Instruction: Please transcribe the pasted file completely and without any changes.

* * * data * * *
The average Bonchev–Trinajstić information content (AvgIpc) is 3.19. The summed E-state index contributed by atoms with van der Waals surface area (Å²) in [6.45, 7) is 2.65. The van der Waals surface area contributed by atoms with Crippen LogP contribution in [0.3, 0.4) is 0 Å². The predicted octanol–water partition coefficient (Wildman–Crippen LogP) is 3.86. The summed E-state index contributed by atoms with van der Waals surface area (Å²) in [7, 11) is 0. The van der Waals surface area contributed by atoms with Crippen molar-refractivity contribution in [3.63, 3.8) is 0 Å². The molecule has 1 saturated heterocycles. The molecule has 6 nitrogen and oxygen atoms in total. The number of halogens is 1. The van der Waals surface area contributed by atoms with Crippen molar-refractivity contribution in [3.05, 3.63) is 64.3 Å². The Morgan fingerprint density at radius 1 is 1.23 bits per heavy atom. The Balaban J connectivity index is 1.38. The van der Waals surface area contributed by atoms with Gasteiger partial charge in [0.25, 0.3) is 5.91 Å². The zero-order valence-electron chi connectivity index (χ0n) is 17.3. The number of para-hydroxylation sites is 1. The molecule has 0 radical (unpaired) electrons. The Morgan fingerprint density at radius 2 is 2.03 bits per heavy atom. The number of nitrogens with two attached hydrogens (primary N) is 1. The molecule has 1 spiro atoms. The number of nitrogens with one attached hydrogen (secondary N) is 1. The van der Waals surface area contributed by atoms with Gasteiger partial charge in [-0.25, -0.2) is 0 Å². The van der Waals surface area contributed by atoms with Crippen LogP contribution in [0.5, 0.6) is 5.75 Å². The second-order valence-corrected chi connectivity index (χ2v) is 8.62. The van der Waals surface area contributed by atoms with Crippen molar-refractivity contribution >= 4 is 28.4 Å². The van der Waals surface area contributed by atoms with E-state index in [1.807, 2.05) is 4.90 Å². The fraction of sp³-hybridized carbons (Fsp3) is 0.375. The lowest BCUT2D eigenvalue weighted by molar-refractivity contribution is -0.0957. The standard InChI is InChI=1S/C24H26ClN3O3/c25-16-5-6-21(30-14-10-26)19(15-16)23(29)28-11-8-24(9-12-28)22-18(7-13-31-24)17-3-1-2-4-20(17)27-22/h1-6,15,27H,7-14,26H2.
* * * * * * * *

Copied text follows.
The average Bonchev–Trinajstić information content (AvgIpc) is 3.19. The summed E-state index contributed by atoms with van der Waals surface area (Å²) in [6.45, 7) is 2.65. The van der Waals surface area contributed by atoms with Crippen LogP contribution in [0.3, 0.4) is 0 Å². The predicted octanol–water partition coefficient (Wildman–Crippen LogP) is 3.86. The summed E-state index contributed by atoms with van der Waals surface area (Å²) in [7, 11) is 0. The van der Waals surface area contributed by atoms with Crippen molar-refractivity contribution in [3.63, 3.8) is 0 Å². The molecule has 1 saturated heterocycles. The molecule has 6 nitrogen and oxygen atoms in total. The number of halogens is 1. The van der Waals surface area contributed by atoms with Crippen molar-refractivity contribution in [3.05, 3.63) is 64.3 Å². The Morgan fingerprint density at radius 1 is 1.23 bits per heavy atom. The Balaban J connectivity index is 1.38. The van der Waals surface area contributed by atoms with Gasteiger partial charge in [0.25, 0.3) is 5.91 Å². The zero-order valence-electron chi connectivity index (χ0n) is 17.3. The number of para-hydroxylation sites is 1. The molecule has 0 radical (unpaired) electrons. The Morgan fingerprint density at radius 2 is 2.03 bits per heavy atom. The number of nitrogens with two attached hydrogens (primary N) is 1. The molecule has 1 spiro atoms. The number of nitrogens with one attached hydrogen (secondary N) is 1. The van der Waals surface area contributed by atoms with Gasteiger partial charge in [-0.25, -0.2) is 0 Å². The van der Waals surface area contributed by atoms with Crippen LogP contribution in [0.5, 0.6) is 5.75 Å². The second-order valence-corrected chi connectivity index (χ2v) is 8.62. The van der Waals surface area contributed by atoms with Crippen molar-refractivity contribution >= 4 is 28.4 Å². The van der Waals surface area contributed by atoms with E-state index in [1.807, 2.05) is 4.90 Å². The fraction of sp³-hybridized carbons (Fsp3) is 0.375. The lowest BCUT2D eigenvalue weighted by molar-refractivity contribution is -0.0957. The standard InChI is InChI=1S/C24H26ClN3O3/c25-16-5-6-21(30-14-10-26)19(15-16)23(29)28-11-8-24(9-12-28)22-18(7-13-31-24)17-3-1-2-4-20(17)27-22/h1-6,15,27H,7-14,26H2.